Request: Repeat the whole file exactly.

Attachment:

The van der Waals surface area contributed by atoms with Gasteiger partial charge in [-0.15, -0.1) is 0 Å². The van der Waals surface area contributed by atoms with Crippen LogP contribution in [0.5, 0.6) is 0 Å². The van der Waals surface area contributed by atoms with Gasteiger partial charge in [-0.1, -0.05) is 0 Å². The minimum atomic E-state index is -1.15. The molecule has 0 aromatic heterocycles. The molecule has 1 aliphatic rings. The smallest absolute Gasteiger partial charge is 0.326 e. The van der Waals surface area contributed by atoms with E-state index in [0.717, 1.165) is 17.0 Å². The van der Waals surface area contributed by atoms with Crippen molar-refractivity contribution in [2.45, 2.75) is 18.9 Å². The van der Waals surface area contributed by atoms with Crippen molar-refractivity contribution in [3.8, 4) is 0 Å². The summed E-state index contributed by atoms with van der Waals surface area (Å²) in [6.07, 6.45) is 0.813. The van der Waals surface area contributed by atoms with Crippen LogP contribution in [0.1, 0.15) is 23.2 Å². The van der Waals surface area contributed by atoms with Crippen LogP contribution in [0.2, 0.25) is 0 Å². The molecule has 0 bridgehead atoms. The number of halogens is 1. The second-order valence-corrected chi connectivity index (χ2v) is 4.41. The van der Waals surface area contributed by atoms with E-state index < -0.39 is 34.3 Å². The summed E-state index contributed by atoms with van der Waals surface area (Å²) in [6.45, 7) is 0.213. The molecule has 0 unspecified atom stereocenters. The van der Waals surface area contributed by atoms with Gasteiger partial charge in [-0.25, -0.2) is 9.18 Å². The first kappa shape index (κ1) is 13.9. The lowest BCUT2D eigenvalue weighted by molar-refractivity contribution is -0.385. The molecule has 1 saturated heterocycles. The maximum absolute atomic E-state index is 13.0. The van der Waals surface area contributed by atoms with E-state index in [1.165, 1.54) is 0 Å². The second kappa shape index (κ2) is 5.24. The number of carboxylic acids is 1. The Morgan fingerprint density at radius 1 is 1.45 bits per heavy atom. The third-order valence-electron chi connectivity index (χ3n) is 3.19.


The van der Waals surface area contributed by atoms with Gasteiger partial charge in [-0.15, -0.1) is 0 Å². The van der Waals surface area contributed by atoms with Crippen LogP contribution in [0.5, 0.6) is 0 Å². The van der Waals surface area contributed by atoms with Gasteiger partial charge in [-0.1, -0.05) is 0 Å². The minimum atomic E-state index is -1.15. The molecule has 0 aromatic heterocycles. The molecule has 1 aliphatic rings. The smallest absolute Gasteiger partial charge is 0.326 e. The van der Waals surface area contributed by atoms with E-state index in [0.717, 1.165) is 17.0 Å². The van der Waals surface area contributed by atoms with Crippen molar-refractivity contribution in [2.45, 2.75) is 18.9 Å². The van der Waals surface area contributed by atoms with Crippen molar-refractivity contribution in [3.8, 4) is 0 Å². The summed E-state index contributed by atoms with van der Waals surface area (Å²) in [6.07, 6.45) is 0.813. The van der Waals surface area contributed by atoms with Crippen LogP contribution in [0.1, 0.15) is 23.2 Å². The van der Waals surface area contributed by atoms with Crippen LogP contribution in [0.2, 0.25) is 0 Å². The molecule has 0 bridgehead atoms. The number of halogens is 1. The second-order valence-corrected chi connectivity index (χ2v) is 4.41. The van der Waals surface area contributed by atoms with E-state index < -0.39 is 34.3 Å². The summed E-state index contributed by atoms with van der Waals surface area (Å²) in [6.45, 7) is 0.213. The molecule has 0 unspecified atom stereocenters. The van der Waals surface area contributed by atoms with Gasteiger partial charge in [-0.25, -0.2) is 9.18 Å². The first kappa shape index (κ1) is 13.9. The lowest BCUT2D eigenvalue weighted by molar-refractivity contribution is -0.385. The molecule has 1 saturated heterocycles. The maximum absolute atomic E-state index is 13.0. The van der Waals surface area contributed by atoms with E-state index in [1.165, 1.54) is 0 Å². The second kappa shape index (κ2) is 5.24. The number of carboxylic acids is 1. The Morgan fingerprint density at radius 1 is 1.45 bits per heavy atom. The third-order valence-electron chi connectivity index (χ3n) is 3.19.